10 percent of BBC staff should be gay by 2020, government insists
The government says the BBC should ensure 10 percent of its employees are LGBT… despite less then four percent of Tory MPs being LGB.
Culture Secretary John Whittingdale recently released his white paper on the future of the BBC, which has recently come under flack from the general public for narrowing the remit of the popular broadcaster.
However, a small section of the white paper also sets targets on diversity, insisting that “given its role and public service mission the BBC should lead the way in truly representing the diverse communities it serves”.
The paper notes: “The BBC has an important role in reflecting and serving the full range of diverse communities within the UK, including in terms of age, gender, sexual orientation, religion, disability, ethnicity, nation and region.”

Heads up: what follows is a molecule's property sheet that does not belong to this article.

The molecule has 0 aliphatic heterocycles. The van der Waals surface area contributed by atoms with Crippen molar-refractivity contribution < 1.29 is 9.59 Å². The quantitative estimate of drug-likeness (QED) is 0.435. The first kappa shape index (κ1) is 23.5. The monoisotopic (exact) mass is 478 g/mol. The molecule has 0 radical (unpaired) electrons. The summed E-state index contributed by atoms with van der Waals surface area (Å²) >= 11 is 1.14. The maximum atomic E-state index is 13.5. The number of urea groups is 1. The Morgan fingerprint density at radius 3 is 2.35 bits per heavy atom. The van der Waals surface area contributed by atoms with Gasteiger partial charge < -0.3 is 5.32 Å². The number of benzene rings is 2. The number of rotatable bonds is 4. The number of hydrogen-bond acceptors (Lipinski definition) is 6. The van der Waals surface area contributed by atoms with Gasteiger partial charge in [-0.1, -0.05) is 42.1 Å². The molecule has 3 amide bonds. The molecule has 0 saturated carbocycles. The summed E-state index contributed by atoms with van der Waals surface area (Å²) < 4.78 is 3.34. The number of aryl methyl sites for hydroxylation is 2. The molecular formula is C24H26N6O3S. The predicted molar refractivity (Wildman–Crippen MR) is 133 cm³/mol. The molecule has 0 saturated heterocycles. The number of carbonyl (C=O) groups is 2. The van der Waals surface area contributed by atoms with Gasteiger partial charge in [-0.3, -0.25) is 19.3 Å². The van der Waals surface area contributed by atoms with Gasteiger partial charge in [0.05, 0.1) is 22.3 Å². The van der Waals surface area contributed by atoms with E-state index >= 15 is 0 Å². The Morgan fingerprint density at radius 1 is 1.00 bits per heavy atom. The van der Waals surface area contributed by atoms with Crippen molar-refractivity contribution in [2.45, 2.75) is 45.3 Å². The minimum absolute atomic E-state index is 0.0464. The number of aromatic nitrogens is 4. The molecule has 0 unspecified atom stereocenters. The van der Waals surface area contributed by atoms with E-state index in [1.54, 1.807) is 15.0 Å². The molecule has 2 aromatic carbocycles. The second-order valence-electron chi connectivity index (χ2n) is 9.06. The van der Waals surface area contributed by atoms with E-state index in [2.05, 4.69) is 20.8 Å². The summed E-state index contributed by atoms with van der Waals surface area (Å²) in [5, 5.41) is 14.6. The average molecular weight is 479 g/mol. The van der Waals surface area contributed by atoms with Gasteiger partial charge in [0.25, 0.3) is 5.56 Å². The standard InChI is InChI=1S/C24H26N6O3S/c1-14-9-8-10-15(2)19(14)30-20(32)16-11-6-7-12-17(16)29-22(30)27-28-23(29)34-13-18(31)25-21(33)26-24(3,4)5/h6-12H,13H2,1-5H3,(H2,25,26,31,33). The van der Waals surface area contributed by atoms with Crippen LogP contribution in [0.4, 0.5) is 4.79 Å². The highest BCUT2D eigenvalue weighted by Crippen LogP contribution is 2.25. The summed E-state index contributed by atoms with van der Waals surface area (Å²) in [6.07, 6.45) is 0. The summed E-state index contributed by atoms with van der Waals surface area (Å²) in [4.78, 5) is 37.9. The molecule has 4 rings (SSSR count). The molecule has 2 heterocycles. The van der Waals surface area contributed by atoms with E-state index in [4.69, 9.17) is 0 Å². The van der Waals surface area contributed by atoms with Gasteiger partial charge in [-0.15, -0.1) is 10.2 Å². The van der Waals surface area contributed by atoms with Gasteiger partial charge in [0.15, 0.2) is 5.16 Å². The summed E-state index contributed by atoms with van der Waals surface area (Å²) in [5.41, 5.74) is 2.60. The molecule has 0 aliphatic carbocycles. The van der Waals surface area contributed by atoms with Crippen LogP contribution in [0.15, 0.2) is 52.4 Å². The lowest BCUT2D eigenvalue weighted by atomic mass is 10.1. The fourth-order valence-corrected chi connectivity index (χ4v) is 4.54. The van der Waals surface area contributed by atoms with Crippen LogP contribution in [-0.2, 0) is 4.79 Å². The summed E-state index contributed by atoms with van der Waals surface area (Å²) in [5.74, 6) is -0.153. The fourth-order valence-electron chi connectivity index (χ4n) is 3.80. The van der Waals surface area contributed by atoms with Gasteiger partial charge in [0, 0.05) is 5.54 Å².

It backs new workforce targets for the BBC, requiring “15 per cent of senior leadership roles for BAME, ten per cent LGBT and eight per cent for disabled staff… by 2020”.
It is unclear how the 10 percent figure – which comes from an internal diversity report – was reached. The size of the LGBT community is hard to measure as self-identification is often under-reported, but most workforces see between two and five percent of employees self-identify as LGBT.
The target for the BBC is nearly double that of rival broadcaster Channel 4, which has a specific licensing requirement to represent diverse communities.
A Channel 4 report last year set a target of 6% of staff identifying as LGBT by the year 2020 – up from 2.4% at present.
The Conservative Party currently has 13 Members of Parliament who identify as lesbian, bisexual or gay out of 330, while there are no MPs who identify as trans – meaning that the party is falling well short of the targets itself, with less than four percent LGB MPs.